By Kaiser Gazi
It has been over a month now since Mufti Muhammad Sayeed left for his heavenly abode. Just a few days after that the state was put under Governor’s rule, a phenomenon that is not uncommon in this part of the planet. Right from that moment, the people have been fervently discussing the possibilities of government formation and the enthusiasm refuses to die down. It looks like the people are highly concerned about the political uncertainty of the state. Every Tom, Dick and Harry has his own special expert analysis about the current political discourse! You can’t even think of escaping the unsolicited lectures regarding the issue, be it in a bus, at a shop or in a Masjid hamam.
Seeing the religiosity with which people are indulging in the issue, one would never give a second thought as to people’s sense of the importance of government formation in this part of the world. This, however, is only one side of the coin. Unfortunately, things here aren’t as straight as they look. The story has a sadistic part too.
It is due to the pure and innocent nature of Kashmiris that they draw so much fun from gossiping; a talent innate to every Kashmiri perhaps. Otherwise, it hardly matters who rules and when. We, as the sufferers, know only one thing and that is suffering, irrespective of the hands in action against us. For us, the days of government are no different than the days of no-government. Whether there is a change or not, our state always remains constant. Our story today is no different from that of yesterday. We faced dark nights yesterday, we face them today. We trod dilapidated roads yesterday, so do we today. We were asked to prove our identities by outsiders yesterday and we continue to pronounce our names with our I-cards held in our hands even today.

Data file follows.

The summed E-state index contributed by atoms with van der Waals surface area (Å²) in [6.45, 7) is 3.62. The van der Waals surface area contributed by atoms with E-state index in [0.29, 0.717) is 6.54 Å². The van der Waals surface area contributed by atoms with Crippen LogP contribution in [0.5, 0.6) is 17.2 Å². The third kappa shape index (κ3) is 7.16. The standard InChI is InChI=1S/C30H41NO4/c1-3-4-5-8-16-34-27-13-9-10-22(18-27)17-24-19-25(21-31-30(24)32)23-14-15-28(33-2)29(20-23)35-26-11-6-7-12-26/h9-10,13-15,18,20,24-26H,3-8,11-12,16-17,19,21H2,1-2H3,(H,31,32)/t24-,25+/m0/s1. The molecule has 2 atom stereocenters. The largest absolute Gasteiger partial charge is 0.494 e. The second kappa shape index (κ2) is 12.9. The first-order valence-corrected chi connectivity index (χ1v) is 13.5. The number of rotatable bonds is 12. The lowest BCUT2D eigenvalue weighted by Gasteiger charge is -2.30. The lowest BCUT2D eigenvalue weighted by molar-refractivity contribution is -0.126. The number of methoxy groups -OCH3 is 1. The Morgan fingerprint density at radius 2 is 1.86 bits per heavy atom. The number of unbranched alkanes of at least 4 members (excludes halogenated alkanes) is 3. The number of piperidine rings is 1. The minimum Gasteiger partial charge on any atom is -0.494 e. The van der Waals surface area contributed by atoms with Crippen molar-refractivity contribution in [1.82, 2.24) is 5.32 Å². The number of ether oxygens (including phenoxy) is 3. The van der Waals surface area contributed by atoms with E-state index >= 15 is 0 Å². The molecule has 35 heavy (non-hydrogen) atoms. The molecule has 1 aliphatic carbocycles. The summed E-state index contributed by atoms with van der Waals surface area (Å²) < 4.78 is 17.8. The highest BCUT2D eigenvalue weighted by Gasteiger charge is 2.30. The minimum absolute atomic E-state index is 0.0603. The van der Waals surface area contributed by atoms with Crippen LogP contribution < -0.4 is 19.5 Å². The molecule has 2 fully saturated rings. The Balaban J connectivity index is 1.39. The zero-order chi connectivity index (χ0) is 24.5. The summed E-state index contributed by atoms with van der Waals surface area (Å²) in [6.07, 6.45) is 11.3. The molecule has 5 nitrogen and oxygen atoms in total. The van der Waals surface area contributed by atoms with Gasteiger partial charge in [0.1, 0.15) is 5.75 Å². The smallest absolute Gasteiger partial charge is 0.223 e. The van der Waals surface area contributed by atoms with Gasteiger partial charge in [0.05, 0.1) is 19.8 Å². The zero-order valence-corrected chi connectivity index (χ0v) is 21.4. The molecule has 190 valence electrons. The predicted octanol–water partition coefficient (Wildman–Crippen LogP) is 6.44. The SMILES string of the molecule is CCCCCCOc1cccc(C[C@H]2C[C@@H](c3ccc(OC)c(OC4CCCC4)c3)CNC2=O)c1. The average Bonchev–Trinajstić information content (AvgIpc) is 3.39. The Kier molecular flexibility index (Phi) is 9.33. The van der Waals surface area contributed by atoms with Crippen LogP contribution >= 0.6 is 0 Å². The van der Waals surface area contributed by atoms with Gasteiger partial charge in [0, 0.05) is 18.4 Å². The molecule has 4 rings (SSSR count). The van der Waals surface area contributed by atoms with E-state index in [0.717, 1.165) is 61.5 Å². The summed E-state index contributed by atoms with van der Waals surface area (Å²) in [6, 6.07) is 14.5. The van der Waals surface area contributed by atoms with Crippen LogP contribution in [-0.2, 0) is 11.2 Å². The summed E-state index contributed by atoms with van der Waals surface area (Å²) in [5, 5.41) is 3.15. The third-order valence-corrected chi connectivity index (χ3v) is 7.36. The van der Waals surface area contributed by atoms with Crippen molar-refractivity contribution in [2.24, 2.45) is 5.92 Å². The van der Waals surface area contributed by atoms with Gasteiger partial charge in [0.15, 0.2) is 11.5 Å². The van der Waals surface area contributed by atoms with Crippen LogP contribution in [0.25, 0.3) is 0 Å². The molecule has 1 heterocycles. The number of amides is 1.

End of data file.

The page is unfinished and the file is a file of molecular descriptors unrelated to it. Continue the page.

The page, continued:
Yesterday, we couldn’t forward our file from one table to another, adjacent, table without having to do some under-the-table actions, so is the case today. Yesterday, our highly qualified unemployed youth would get a daily dose of rebuke at dinner, so they dine the same way today. Today, our private schools continue to fleece gullible parents, along with the economically vulnerable teachers they employ, with the same impunity they enjoyed yesterday. Today, our saviours of the nation (read doctors) continue to maintain their focus on their savings rather than saving lives as brazenly as yesterday.
The case may, however, find some exceptions. The heat faced by our builders of the nation (read government teachers) from the education ministry is surely more intense today than it was yesterday. The change here has really occurred for the good. We admire the endeavours of the government on this front and are highly hopeful of witnessing a radical change in this most important public sector.
But, in fact, for us commoners, nothing really matters and probably never will. It is better for us if we utilise our energy for some reasonable causes and stop worrying about things which aren’t in our control.
P.S. The views I have expressed are based on my definition of the government, which, in short, means welfare of the common people on all fronts. However, if government means welfare of the babus and the VIPs, then I apologise.
—The writer is a school teacher in Pulwama